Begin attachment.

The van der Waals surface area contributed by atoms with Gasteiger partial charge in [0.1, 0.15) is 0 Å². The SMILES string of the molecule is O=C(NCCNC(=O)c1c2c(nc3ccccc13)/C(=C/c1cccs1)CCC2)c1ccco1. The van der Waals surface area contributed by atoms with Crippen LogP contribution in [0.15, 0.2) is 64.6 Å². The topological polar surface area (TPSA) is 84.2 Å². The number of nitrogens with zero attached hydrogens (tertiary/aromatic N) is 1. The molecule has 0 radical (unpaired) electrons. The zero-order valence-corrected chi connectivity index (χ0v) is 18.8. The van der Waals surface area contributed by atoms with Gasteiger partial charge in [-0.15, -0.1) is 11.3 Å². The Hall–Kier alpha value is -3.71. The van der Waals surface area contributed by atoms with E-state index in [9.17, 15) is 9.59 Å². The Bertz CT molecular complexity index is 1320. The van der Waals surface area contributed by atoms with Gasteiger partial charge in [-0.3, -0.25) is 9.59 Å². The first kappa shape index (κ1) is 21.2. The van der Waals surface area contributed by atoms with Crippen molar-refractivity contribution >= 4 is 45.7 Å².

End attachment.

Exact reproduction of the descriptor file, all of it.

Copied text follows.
The van der Waals surface area contributed by atoms with Gasteiger partial charge in [0.1, 0.15) is 0 Å². The SMILES string of the molecule is O=C(NCCNC(=O)c1c2c(nc3ccccc13)/C(=C/c1cccs1)CCC2)c1ccco1. The van der Waals surface area contributed by atoms with Crippen LogP contribution in [0.15, 0.2) is 64.6 Å². The topological polar surface area (TPSA) is 84.2 Å². The number of nitrogens with zero attached hydrogens (tertiary/aromatic N) is 1. The molecule has 0 radical (unpaired) electrons. The zero-order valence-corrected chi connectivity index (χ0v) is 18.8. The van der Waals surface area contributed by atoms with Gasteiger partial charge in [-0.15, -0.1) is 11.3 Å². The Hall–Kier alpha value is -3.71. The van der Waals surface area contributed by atoms with E-state index in [9.17, 15) is 9.59 Å². The Bertz CT molecular complexity index is 1320. The van der Waals surface area contributed by atoms with Gasteiger partial charge in [-0.3, -0.25) is 9.59 Å². The first kappa shape index (κ1) is 21.2. The van der Waals surface area contributed by atoms with Crippen molar-refractivity contribution >= 4 is 45.7 Å².